As the storm increases in power, he accidentally knocks open the massive bronze doors and -- amid the flickering lightning -- is terrified by the sight of a supple, beautiful woman sleeping on the bier -- her skin pale and lips scarlet. Before he can react to the sight, a spear of lightning connects to the iron stake on the roof, destroying the tomb (and the woman inside, whose screams horrify the Englishman), and knocking him out cold...

As he slowly comes back to consciousness, he begins to sense something heavy on his chest and a rough but warm feeling on his throat. Looking up, his blood is curdled by the sight of a gigantic wolf laying on top of him and lapping at his throat. Apparently the wolf is attempting to keep him warm and alive amidst the snow, but its fiery eyes and unnatural size fill him with horror and loathing. Suddenly he hears the ruckus of a squadron of cavalry as they clatter down the hill with rifles and torches, scaring the wolf off and dismounting to find whether the Englishman is dead or alive. They are surprised to find him breathing and remark that the strange wolf ("a wolf yet not a wolf") had saved him from hypothermia.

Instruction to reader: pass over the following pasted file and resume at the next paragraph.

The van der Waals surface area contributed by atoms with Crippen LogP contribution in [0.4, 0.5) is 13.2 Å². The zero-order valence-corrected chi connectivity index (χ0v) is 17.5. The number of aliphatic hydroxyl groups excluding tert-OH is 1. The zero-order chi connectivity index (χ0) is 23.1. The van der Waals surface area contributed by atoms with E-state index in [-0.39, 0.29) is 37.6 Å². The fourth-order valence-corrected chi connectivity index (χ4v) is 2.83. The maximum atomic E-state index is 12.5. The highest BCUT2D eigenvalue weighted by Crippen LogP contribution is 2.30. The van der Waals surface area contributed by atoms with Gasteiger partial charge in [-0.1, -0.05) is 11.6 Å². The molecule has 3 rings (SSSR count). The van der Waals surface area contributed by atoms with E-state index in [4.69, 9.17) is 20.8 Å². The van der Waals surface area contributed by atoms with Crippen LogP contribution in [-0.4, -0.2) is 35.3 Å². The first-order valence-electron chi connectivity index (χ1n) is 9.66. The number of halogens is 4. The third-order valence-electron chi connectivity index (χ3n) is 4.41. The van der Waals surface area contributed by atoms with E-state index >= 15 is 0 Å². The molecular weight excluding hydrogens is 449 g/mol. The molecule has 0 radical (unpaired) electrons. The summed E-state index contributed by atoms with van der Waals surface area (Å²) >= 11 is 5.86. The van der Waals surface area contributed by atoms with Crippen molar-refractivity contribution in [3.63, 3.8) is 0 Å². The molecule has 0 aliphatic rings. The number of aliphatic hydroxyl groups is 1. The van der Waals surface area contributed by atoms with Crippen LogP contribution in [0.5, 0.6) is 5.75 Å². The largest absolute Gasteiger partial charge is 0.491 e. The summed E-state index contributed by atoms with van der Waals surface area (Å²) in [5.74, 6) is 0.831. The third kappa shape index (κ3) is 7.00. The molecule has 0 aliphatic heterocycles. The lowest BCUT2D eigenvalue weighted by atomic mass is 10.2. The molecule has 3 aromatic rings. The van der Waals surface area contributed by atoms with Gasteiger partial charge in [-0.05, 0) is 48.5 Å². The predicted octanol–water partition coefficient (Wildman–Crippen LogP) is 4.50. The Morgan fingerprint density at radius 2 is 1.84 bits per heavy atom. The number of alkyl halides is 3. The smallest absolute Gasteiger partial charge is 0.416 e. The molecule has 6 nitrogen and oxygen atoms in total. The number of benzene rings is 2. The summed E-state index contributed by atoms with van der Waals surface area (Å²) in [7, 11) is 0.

The horsemen explore the ruins of the tomb and find it splattered in blood, but after a thorough search, they determine that the Englishman is uninjured (although his neck, which the wolf had been licking, is aching with a strange pain). They restore him to his hotel, where the nervous hotelier is glad to find him alive: he sent the horsemen out to find his guest after receiving a strange telegram from Count Dracula, warning him to be sure to keep an eye on the Englishman and to beware of "the dangers of snow and wolves and night...


The lasting legacy of “Dracula’s Guest” is in its fleeting contact with a mythic character – a brush, a glance, a shade. Had Stoker thrown back the door to have the Count burst in on us in full regalia – eyes burning, face radiating power – we would have been mesmerized by the potency of the scene, but it would a forgettable selling out – a fun story with no real tension or allure. “Dracula’s Guest” retains its fascination precisely because we know that the Count – whose face we can see, whose voice we can hear, whose presence we can sense – is lurking around every corner.